When Arthur turns on the phone he linked to that night’s flights—after a seventy-two-hour complete lockdown in a warehouse in Duluth in fucking January because the mark’s security was fucking insane and in this case staying put was actually the safer choice—the first thing he notices is the series of increasingly urgent texts from the airline.
Flight delayed due to possibility of inclement weather.
Flight delayed due to inclement weather.
Flight cancelled due to inclement weather. Please contact an airline representative for assistance.
Please note that all airports in the path of Winter Storm Jefferson [see weather map here] will be closed until further notice. Thank you for your patience. Please contact an airline representative for assistance.
Wordlessly, Arthur passes the phone to Ariadne. It was just the two of them on location for this job, although they’re supposed to meet Eames and Yusuf in New York tomorrow morning for a debrief.
“Fuck,” Ariadne says, sliding the phone back across the table toward him.
“We’ll have to drive,” Arthur decides.
“We can’t drive in a blizzard!” It’s practically a shriek. “You do not drive in blizzards, Arthur. Do you know what happens when you try to drive in blizzards? You fucking die.”
As a SoCal native, Arthur has always been wary—if ignorant—of snow. Snow that accumulates, that is. (This is why Paris speaks to him: while Parisian winters are usually scattered with dustings of snow that make everything look even more charming than usual, they don't require shovels.)
After glancing at the security camera feed, Arthur makes his way to the main door and pushes it open. And immediately closes it again. The angle of the cameras obscured the build-up of the snow, but there are already at least five inches on the ground, and the piles are rising fast. Add in the wind, and visibility is less than a yard.
“Fuck,” he echoes, hastily returning to the table. “We need to get to New York.”
“We can’t get to New York,” says Ariadne. “Anyway, New York is going to be hit by this thing next.”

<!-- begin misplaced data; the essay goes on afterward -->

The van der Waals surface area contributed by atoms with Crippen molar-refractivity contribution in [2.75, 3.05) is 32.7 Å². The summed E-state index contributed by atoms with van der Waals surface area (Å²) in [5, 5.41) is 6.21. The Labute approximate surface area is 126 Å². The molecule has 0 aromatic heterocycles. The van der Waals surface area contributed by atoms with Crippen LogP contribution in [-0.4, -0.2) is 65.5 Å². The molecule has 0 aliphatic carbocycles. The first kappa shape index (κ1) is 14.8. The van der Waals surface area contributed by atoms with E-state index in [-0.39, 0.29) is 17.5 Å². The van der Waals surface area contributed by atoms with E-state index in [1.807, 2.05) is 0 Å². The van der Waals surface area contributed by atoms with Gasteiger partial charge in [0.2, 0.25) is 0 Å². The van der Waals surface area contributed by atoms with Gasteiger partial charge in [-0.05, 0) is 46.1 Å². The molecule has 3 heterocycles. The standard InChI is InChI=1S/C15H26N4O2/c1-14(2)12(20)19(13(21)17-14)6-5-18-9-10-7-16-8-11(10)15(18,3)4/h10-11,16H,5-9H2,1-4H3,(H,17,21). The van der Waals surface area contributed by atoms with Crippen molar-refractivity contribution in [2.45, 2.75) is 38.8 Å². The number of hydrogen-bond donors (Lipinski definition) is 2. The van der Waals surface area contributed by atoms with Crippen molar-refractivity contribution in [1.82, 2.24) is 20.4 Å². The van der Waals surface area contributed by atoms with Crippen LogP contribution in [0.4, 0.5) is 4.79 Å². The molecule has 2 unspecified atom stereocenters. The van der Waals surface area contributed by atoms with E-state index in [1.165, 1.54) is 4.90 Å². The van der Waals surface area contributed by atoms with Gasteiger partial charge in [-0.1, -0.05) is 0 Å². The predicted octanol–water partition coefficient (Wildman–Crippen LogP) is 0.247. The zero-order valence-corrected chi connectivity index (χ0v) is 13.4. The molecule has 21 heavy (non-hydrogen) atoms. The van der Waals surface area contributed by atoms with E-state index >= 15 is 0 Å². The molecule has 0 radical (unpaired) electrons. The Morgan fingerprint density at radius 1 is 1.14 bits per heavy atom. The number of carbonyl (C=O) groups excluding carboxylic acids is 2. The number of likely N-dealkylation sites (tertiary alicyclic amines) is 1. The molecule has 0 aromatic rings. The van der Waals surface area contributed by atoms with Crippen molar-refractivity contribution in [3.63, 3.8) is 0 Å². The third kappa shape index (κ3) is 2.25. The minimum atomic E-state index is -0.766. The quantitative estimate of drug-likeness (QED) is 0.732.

“We should warn them,” says Arthur.
“Eames and Yusuf haven’t been dark for three days. I’m sure they know,” says Ariadne. “But if you want to call Eames so his gorgeous British voice can talk you through your first blizzard—oh my god, you’re a blizzard virgin—”
Ariadne shrugs, unrepentant. “I’m just saying.”
“Can you not?” Arthur whines. He fiddles with the phone for another minute, hoping that the airline will miraculously send another text saying that the blizzard has been cancelled—then the friendly service bars vanish and fuck everything, who decided blizzards were a good idea?
Ariadne casts an eye over the warehouse. “Do we have any straw? Or hay. Is there a difference?”
“Any straw. Or hay.”
“For twisting into sticks, so we can burn them. For heat,” says Ariadne.
Arthur frowns. “We don’t have any straw, and our heat is definitely still working.”
“Well, this was poor planning on your part.”
“The blizzard is not my fault!”
“The lack of straw,” says Ariadne. “In the event of.”
“In the event of what?”
“In the event that our heat goes out and we have to survive like we’re in Little House on the Prairie,” says Ariadne.
“Oh my god,” says Arthur, because even though they have three backup generators, he is still filled with the inexorable sense that, “I am going to die in the American Midwest. What did I ever to do deserve this?”
Ariadne stands up from the table, stretches, and ambles over to the refrigerator.
“What are you doing?” Arthur asks. Most of their food is non-perishable, anyway. It’s more reliable. He checks the phone again; one bar of service.
Ariadne pulls out a six-pack of beer and returns to the table.
“That’s cold,” Arthur complains. “Why do you want to drink cold beer in the middle of a blizzard?”